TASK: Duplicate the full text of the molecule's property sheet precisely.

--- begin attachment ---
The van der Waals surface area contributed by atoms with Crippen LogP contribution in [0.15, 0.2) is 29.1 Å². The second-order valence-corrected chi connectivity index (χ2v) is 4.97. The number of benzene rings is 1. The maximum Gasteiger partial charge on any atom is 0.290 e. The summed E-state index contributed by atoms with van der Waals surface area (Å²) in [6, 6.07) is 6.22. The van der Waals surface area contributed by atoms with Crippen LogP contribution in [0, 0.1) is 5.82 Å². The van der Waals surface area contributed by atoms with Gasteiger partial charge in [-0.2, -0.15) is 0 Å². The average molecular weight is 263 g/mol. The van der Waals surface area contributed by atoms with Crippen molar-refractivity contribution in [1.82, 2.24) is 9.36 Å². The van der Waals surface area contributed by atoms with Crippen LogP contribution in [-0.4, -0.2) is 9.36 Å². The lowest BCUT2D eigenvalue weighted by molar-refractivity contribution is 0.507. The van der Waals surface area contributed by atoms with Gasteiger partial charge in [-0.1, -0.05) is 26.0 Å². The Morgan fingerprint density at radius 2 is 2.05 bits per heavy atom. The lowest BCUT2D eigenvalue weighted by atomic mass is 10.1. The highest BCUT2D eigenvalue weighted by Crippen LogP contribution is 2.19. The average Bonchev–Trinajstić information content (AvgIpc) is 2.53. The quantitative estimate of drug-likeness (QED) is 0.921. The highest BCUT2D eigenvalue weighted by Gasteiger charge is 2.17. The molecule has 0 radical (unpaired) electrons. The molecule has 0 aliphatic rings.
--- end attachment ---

The van der Waals surface area contributed by atoms with Crippen LogP contribution in [0.15, 0.2) is 29.1 Å². The second-order valence-corrected chi connectivity index (χ2v) is 4.97. The number of benzene rings is 1. The maximum Gasteiger partial charge on any atom is 0.290 e. The summed E-state index contributed by atoms with van der Waals surface area (Å²) in [6, 6.07) is 6.22. The van der Waals surface area contributed by atoms with Crippen LogP contribution in [0, 0.1) is 5.82 Å². The van der Waals surface area contributed by atoms with Gasteiger partial charge in [-0.2, -0.15) is 0 Å². The average molecular weight is 263 g/mol. The van der Waals surface area contributed by atoms with Crippen molar-refractivity contribution in [1.82, 2.24) is 9.36 Å². The van der Waals surface area contributed by atoms with Crippen LogP contribution in [-0.4, -0.2) is 9.36 Å². The lowest BCUT2D eigenvalue weighted by molar-refractivity contribution is 0.507. The van der Waals surface area contributed by atoms with Gasteiger partial charge in [-0.1, -0.05) is 26.0 Å². The Morgan fingerprint density at radius 2 is 2.05 bits per heavy atom. The lowest BCUT2D eigenvalue weighted by atomic mass is 10.1. The highest BCUT2D eigenvalue weighted by Crippen LogP contribution is 2.19. The average Bonchev–Trinajstić information content (AvgIpc) is 2.53. The quantitative estimate of drug-likeness (QED) is 0.921. The highest BCUT2D eigenvalue weighted by Gasteiger charge is 2.17. The molecule has 0 radical (unpaired) electrons. The molecule has 0 aliphatic rings.